Look! Webb Space Telescope Discovers New Rings Around a Nearby Star

From dust we came, or so the saying goes. As scientists continue to render faraway primordial puffs with tools like the James Webb Space Telescope (JWST), they’re revealing a lot of new science about how planets are born.

In a study published Monday in the journal Nature Astronomy, astronomers showcase not one, not two, but three rings of debris around a hot and nearby star called Fomalhaut, located just 25 light-years away from Earth in the direction of the southern constellation Piscis Austrinus.

This is the first time that astronomers were able to see the two inner dust rings of its disk, outlined by clear gaps in between. This is also the latest effort at explaining a mystery found in the system’s third, previously-known ring, where a halo may be proof of a violent altercation playing out between two young, would-be icy planets.

The Solar System was once a big cloud of debris that gravity flattened and condescended into a protoplanetary disk, and from this saucer-shaped region, Earth and its fellow planets originated. Researchers suspect the same is true for many other stars, and telescopes like the low-Earth orbit Hubble Space Telescope have previously seen these regions around stellar fledglings.

JWST’s Mid-Infrared Instrument (MIRI) instrument is ultra-cold – less than 7 degrees kelvin (-447.07 Fahrenheit). So, it can detect the subtlest glows of heat from outer space. In addition to a cryocooler, MIRI benefits from the frigid environment where JWST orbits — one million miles away from Earth.

The instrument has a “unique power” to “study the structures carved by planets in the innermost regions of circumstellar discs,” Gillian Wright, European principal investigator for MIRI, says in a European Space Agency (ESA) statement published Monday. (ESA collaborates with NASA and the Canadian Space Agency on JWST.)

Dusty belts around other stars can be analogous to the asteroid belt between Mars and Jupiter, and the Kuiper belt beyond the orbit of Neptune. These local bands are made of debris from ancient collisions. But when you peer into a system like Fomalhaut, which is just starting out, these crashes are happening before our eyes.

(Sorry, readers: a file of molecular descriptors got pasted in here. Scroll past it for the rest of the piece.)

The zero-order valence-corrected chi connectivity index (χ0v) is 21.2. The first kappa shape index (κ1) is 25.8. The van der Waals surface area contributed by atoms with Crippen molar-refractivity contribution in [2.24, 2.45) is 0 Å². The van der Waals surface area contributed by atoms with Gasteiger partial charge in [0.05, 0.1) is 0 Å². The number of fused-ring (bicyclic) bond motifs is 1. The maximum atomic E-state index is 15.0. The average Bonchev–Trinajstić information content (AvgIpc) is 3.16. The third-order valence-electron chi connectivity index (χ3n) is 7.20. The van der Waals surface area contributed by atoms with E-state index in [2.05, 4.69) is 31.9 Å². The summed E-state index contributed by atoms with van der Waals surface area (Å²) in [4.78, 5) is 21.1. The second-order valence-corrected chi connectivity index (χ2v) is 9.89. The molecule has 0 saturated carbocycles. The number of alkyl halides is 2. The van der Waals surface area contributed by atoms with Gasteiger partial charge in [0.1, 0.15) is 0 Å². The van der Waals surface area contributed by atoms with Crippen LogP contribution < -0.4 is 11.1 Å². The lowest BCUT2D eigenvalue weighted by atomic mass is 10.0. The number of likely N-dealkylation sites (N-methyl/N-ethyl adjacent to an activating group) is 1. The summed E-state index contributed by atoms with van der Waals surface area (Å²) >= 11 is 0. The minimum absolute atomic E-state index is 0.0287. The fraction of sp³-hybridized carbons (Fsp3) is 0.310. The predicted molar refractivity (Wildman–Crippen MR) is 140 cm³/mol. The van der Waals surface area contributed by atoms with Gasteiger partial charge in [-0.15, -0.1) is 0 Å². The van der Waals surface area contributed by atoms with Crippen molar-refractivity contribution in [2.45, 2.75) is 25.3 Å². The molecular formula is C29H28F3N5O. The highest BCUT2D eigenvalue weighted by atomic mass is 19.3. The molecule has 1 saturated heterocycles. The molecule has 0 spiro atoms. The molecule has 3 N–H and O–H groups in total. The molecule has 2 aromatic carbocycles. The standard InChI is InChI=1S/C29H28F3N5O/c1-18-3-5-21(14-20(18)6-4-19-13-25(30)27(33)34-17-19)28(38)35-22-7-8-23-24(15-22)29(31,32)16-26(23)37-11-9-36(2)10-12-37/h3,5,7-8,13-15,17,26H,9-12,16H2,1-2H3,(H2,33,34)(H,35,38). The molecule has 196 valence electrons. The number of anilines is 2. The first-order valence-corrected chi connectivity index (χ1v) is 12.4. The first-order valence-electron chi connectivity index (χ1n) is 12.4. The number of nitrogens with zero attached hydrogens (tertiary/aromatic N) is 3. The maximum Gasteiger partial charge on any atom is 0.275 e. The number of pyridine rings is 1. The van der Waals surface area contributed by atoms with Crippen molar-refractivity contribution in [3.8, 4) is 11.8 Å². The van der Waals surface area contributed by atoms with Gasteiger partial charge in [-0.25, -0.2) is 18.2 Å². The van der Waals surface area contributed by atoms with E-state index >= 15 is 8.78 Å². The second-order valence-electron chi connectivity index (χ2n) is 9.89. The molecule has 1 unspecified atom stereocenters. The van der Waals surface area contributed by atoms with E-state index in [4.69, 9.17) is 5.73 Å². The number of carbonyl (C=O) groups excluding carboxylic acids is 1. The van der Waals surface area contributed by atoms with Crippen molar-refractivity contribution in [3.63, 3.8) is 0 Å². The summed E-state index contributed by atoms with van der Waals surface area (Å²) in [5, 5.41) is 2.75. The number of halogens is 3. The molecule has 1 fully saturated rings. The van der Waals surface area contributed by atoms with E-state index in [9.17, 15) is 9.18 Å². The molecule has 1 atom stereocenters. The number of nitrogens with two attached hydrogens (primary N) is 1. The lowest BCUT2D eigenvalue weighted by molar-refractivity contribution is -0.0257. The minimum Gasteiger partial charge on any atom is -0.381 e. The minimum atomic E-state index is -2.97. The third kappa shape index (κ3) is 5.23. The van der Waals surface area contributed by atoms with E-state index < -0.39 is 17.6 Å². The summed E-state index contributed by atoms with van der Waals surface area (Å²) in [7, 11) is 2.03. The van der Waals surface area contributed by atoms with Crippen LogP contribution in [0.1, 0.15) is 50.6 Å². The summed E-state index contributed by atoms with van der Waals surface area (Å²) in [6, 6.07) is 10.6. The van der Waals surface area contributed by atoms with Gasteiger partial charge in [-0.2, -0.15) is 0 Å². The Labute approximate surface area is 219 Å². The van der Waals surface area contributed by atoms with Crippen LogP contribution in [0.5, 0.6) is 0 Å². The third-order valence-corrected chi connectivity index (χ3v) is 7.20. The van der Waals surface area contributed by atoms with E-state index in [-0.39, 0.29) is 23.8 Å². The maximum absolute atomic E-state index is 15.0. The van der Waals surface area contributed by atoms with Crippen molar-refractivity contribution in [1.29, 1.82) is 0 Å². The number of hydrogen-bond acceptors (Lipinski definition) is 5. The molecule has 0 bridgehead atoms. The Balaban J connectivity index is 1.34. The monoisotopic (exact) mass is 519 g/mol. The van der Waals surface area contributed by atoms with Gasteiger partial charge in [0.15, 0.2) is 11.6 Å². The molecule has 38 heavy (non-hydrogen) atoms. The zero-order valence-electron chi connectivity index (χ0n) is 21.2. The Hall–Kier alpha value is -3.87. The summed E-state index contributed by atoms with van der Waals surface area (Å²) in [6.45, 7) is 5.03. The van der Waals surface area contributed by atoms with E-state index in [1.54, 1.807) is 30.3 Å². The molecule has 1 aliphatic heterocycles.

And that’s what scientists think is happening in Fomalhaut’s halo.

Jupiter “corrals” the asteroid belt and Neptune “sculpts” the Kuiper Belt, ESA says. The same phenomenon could be playing out at Fomalhaut, where unseen objects could be creating the gaps between the three rings.

On the flipside, two icy protoplanets could be creating its outer haze. One explanation is that these hefty objects may be smacking into each other, blasting very fine material off their surfaces and creating the halo.

“By looking at the patterns in these rings, we can actually start to make a little sketch of what a planetary system ought to look like — if we could actually take a deep enough picture to see the suspected planets,” András Gáspár, a researcher at the University of Arizona in Tucson and lead author of the new paper, says in the ESA statement.

“The belts around Fomalhaut are kind of a mystery novel: Where are the planets? … I think it’s not a very big leap to say there’s probably a really interesting planetary system around the star,” George Rieke, US science lead for MIRI, says in the ESA statement.

Fomalhaut and its fresh start can reveal a lot about planetary beginnings. JWST’s observations of its inner belts is a major accomplishment, for instance, because they’ve never been seen before.

This young star, though, is not an identical representation of our Sun and Solar System. Fomalhalt’s outermost belt is “roughly twice the scale of our Solar System’s Kuiper Belt of small bodies and cold dust beyond Neptune,” ESA says.

From dust we came, or so the saying goes. As scientists continue to render faraway primordial puffs with tools like the James Webb Space Telescope (JWST), they’re revealing a lot of new science about how planets are born. In a study published Monday in the journal Nature Astronomy, astronomers showcase not one, not two, but…

From dust we came, or so the saying goes. As scientists continue to render faraway primordial puffs with tools like the James Webb Space Telescope (JWST), they’re revealing a lot of new science about how planets are born. In a study published Monday in the journal Nature Astronomy, astronomers showcase not one, not two, but…